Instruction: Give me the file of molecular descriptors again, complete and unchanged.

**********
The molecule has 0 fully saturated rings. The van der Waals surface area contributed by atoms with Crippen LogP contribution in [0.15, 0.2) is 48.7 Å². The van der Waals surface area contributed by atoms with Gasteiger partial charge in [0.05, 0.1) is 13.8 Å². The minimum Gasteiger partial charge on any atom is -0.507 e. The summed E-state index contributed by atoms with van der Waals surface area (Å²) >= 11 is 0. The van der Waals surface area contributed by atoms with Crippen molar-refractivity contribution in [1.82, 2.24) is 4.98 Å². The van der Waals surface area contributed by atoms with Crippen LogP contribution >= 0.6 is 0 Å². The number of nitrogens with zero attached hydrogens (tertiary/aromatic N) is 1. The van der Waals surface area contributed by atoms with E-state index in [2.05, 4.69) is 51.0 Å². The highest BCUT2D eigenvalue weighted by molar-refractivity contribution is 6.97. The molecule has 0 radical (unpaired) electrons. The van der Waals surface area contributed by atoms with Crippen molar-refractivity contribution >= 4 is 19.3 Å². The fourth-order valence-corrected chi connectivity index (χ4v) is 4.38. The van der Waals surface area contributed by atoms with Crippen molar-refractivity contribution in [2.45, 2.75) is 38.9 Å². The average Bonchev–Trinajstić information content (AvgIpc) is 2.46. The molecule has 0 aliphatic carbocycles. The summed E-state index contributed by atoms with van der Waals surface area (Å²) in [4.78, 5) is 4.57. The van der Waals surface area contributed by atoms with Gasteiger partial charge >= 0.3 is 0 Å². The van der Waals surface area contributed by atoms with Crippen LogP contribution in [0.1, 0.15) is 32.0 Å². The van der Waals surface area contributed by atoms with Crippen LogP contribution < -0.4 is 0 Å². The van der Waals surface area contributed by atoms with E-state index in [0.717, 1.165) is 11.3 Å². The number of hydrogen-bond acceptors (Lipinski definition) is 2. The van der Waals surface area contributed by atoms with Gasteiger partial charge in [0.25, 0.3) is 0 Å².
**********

The molecule has 0 fully saturated rings. The van der Waals surface area contributed by atoms with Crippen LogP contribution in [0.15, 0.2) is 48.7 Å². The van der Waals surface area contributed by atoms with Gasteiger partial charge in [0.05, 0.1) is 13.8 Å². The minimum Gasteiger partial charge on any atom is -0.507 e. The summed E-state index contributed by atoms with van der Waals surface area (Å²) >= 11 is 0. The van der Waals surface area contributed by atoms with Crippen molar-refractivity contribution in [1.82, 2.24) is 4.98 Å². The van der Waals surface area contributed by atoms with Crippen LogP contribution >= 0.6 is 0 Å². The number of nitrogens with zero attached hydrogens (tertiary/aromatic N) is 1. The van der Waals surface area contributed by atoms with E-state index in [2.05, 4.69) is 51.0 Å². The highest BCUT2D eigenvalue weighted by molar-refractivity contribution is 6.97. The molecule has 0 radical (unpaired) electrons. The van der Waals surface area contributed by atoms with Crippen molar-refractivity contribution >= 4 is 19.3 Å². The fourth-order valence-corrected chi connectivity index (χ4v) is 4.38. The van der Waals surface area contributed by atoms with Crippen molar-refractivity contribution in [2.45, 2.75) is 38.9 Å². The average Bonchev–Trinajstić information content (AvgIpc) is 2.46. The molecule has 0 aliphatic carbocycles. The summed E-state index contributed by atoms with van der Waals surface area (Å²) in [4.78, 5) is 4.57. The van der Waals surface area contributed by atoms with Gasteiger partial charge >= 0.3 is 0 Å². The van der Waals surface area contributed by atoms with Crippen LogP contribution in [0.1, 0.15) is 32.0 Å². The van der Waals surface area contributed by atoms with Crippen LogP contribution < -0.4 is 0 Å². The van der Waals surface area contributed by atoms with E-state index in [0.717, 1.165) is 11.3 Å². The number of hydrogen-bond acceptors (Lipinski definition) is 2. The van der Waals surface area contributed by atoms with Gasteiger partial charge in [0.25, 0.3) is 0 Å².